Comforting ark bak (duck meat) koay teow th'ng
Loh Kei Duck Meat Koay Teow Th’ng is located at the side wing of the State Chinese (Penang) Association's (SCPA) in Perak Road. The other wing is occupied by Ang Hoay Loh Restaurant.
Ark bak koay teow th'ng comprises silky smooth koay teow (flat rice noodles) and a clear flavourful stock served with a good amount of ingredients – shredded duck meat, two fish balls, two meatballs, topped with spring onions and golden crispy bak eu phok (fried lard). The star ingredient of the dish is of course the comforting and soothing stock made from heaps of pork and duck bones, stewed for at least 4-5 hours to draw out their natural flavours. Jicama or sengkuang is added to enhance the natural sweetness of the stock.
When placing your order, you can opt for your choice of noodles – koay teow, yellow noodles, bee hoon, mee tai bak and instant noodles – or a mixture. I like mine with koay teow mee (a mixture of koay teow and yellow noodles). Served on the side are some sliced red chillies or green cabai burung (bird's eye chilli) often drizzled with light soy sauce for dipping.
Loh Kei is run by Celine Oh and hubby Ha Hoi Suin. Although they started business at SCPA in 2016, Celine had been helping her father, Mr Oh Kim Ghee at a Pulau Tikus market stall in the evenings. Mr Oh established the stall in 1983 and through the years, it gained much popularity. Celine took over the reins in 2014 and two years later relocated at SCPA, a conducive location with an ample car park. It was indeed a wise decision. The family recipe proved successful, winning the hearts of many Penangites.
Some early risers make a bee line to Loh Kei as early as 7:30 am. However, some will casually stroll in around 9:00 am, swearing that given that extra hour or so, the stock is much more "potent". I once overheard an auntie commenting that if one were to come too early, the taste of the gravy is like "tap water". I could not help but chuckle knowing that Penangites are serious champions at exaggerating to get their point across. I have eaten here many times at 7.30 am and the stock has always been flavourful.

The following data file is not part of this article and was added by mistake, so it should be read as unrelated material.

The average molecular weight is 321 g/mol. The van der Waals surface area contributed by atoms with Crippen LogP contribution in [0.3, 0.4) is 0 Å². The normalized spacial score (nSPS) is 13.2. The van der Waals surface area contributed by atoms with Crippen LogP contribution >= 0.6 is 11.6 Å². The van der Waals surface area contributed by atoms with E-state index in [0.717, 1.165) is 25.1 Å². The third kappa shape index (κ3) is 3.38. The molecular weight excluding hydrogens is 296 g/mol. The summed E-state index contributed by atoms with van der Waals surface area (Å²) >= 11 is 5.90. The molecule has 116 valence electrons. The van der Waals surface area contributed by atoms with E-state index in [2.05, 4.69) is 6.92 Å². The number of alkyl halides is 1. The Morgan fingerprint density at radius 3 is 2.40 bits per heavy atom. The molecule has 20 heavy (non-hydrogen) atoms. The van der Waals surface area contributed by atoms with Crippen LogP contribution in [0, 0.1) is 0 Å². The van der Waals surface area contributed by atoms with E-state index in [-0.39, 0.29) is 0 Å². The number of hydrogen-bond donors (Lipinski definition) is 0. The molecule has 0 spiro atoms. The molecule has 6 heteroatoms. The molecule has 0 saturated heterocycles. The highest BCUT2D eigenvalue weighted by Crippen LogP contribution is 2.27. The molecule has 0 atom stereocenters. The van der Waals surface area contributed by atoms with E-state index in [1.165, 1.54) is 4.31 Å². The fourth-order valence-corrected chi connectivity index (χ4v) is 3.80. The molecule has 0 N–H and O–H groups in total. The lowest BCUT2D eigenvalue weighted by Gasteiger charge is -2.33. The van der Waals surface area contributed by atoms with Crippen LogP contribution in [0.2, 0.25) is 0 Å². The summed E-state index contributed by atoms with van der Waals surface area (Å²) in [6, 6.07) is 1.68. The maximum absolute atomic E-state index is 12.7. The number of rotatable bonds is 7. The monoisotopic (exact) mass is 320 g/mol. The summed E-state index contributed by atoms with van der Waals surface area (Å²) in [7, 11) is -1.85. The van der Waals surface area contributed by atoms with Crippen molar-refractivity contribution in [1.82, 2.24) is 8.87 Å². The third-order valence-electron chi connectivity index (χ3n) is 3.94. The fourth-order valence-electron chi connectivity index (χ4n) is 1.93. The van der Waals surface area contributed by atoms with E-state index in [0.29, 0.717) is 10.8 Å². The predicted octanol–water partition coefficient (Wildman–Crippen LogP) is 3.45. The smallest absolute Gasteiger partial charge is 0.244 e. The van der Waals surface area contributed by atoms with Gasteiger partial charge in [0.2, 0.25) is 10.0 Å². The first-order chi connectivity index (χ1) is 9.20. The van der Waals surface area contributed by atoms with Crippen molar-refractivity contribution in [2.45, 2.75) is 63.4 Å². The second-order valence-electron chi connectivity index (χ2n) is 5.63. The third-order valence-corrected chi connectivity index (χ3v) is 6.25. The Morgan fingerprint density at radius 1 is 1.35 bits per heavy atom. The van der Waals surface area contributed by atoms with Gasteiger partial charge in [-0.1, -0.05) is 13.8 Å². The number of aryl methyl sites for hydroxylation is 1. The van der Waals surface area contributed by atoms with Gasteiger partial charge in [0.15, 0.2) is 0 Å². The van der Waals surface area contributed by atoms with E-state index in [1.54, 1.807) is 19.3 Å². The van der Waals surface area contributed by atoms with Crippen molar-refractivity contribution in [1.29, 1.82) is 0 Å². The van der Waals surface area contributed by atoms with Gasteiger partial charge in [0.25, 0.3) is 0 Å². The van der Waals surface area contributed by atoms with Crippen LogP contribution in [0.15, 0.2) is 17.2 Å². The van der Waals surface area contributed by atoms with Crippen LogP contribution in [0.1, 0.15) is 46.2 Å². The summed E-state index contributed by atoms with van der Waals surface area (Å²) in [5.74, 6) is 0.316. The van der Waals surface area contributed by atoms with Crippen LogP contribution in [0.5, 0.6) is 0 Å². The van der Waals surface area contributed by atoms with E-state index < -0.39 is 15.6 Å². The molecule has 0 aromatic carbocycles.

I would highly recommend a side order of bean sprouts and some duck meat for sharing. The bean sprouts, lightly blanched retaining their crunchiness, are flavoured with soy sauce, spring onions and crispy lard. The thinly sliced duck meat is amazingly tender sans any gamey aftertaste. Order a bowl of stewed duck's feet, a local delicacy, if they tickles your fancy.
Instead of the soupy option, you can also order the "dry" version. Dark soy sauce colours the noodles while adding its caramelised flavour. And of course, anything with bak eu pok would taste divine. For this version, a small bowl of soup with the meat and fish balls accompanies the noodles. Ask for some sambal belacan to spice up your bowl of "dry" koay teow.
Have you ever stopped to ponder who invented the silky smooth koay teow or noodles? Koay teow, falling under the rice noodles category, is made of two main ingredients – rice flour and water. Rice noodles come in a variety that ranges from hair-thin vermicelli to the wide silky rice sheets, and our much-loved koay teow. It is interesting to note that rice noodles are believed to have originated during the Qin dynasty (259–210 BC) consumed for centuries in China, eventually spreading across Southeast Asia and the rest of the world. The art of making koay teow must have arrived at the shores of Penang by the early Chinese seafarers.
Here is an intriguing trivia: Did you know that in 2005, archaeologists discovered a 4,000-year-old millet noodles at an archaeological site in Lajia in Northwest China? The beautifully preserved, long, thin yellow noodles were found inside an overturned sealed bowl. This suggests an Asian – not Italian or Arabian – origin for the staple dish.
If you have not sampled noodles at Loh Kei, join the locals and you might be in for a real treat. This is one of my favourite duck meat koay teow th’ng spots in Penang. Do not be discouraged if there is a long queue. Considerate patrons will vacate after savouring their bowl of noodles and you should be able to obtain a seat soon. Celine has hardworking workers who are highly efficient. They will get your drinks and noodles to you in a jiffy.
Besides Loh Kei, ark bak koay teow th'ng is also available at other popular hawker stalls and coffeeshops in Penang. Some even add cubes of congealed duck's blood.
PS: There are at least two other types of stocks used in koay teow th'ng – pork and chicken. Both are equally enticing.
Loh Kei Duck Meat Koay Teow Th’ng
13, Jalan Perak, 10400 George Town, Penang
Open daily from 7.30 am to 11.30 am except Thursdays
T: +6019 559 2633
Written and photographed by Adrian Cheah
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6 September 2022